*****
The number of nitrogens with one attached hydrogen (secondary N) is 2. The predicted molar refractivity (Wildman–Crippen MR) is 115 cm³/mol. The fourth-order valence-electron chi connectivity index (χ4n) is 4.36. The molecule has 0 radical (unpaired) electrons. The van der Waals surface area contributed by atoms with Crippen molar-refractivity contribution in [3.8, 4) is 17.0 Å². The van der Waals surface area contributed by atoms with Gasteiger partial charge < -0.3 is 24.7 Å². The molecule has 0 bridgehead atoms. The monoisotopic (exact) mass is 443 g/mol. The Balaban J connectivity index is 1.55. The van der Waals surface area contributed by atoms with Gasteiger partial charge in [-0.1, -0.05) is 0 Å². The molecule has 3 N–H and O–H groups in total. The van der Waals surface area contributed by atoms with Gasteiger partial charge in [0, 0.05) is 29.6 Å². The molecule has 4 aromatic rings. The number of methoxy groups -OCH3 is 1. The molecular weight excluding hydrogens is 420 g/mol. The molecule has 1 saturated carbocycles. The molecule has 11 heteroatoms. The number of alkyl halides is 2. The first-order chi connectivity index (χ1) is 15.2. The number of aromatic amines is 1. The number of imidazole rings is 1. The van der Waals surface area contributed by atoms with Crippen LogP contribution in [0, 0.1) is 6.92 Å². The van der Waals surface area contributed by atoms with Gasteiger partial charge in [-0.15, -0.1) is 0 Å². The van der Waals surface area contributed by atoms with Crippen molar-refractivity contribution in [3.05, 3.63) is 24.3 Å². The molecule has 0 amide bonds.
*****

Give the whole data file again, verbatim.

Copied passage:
The number of nitrogens with one attached hydrogen (secondary N) is 2. The predicted molar refractivity (Wildman–Crippen MR) is 115 cm³/mol. The fourth-order valence-electron chi connectivity index (χ4n) is 4.36. The molecule has 0 radical (unpaired) electrons. The van der Waals surface area contributed by atoms with Crippen molar-refractivity contribution in [3.8, 4) is 17.0 Å². The van der Waals surface area contributed by atoms with Gasteiger partial charge < -0.3 is 24.7 Å². The molecule has 0 bridgehead atoms. The monoisotopic (exact) mass is 443 g/mol. The Balaban J connectivity index is 1.55. The van der Waals surface area contributed by atoms with Gasteiger partial charge in [-0.1, -0.05) is 0 Å². The molecule has 3 N–H and O–H groups in total. The van der Waals surface area contributed by atoms with Gasteiger partial charge in [0, 0.05) is 29.6 Å². The molecule has 4 aromatic rings. The number of methoxy groups -OCH3 is 1. The molecular weight excluding hydrogens is 420 g/mol. The molecule has 1 saturated carbocycles. The molecule has 11 heteroatoms. The number of alkyl halides is 2. The first-order chi connectivity index (χ1) is 15.2. The number of aromatic amines is 1. The number of imidazole rings is 1. The van der Waals surface area contributed by atoms with Crippen LogP contribution in [0, 0.1) is 6.92 Å². The van der Waals surface area contributed by atoms with Gasteiger partial charge in [-0.15, -0.1) is 0 Å². The van der Waals surface area contributed by atoms with Crippen molar-refractivity contribution in [3.05, 3.63) is 24.3 Å². The molecule has 0 amide bonds.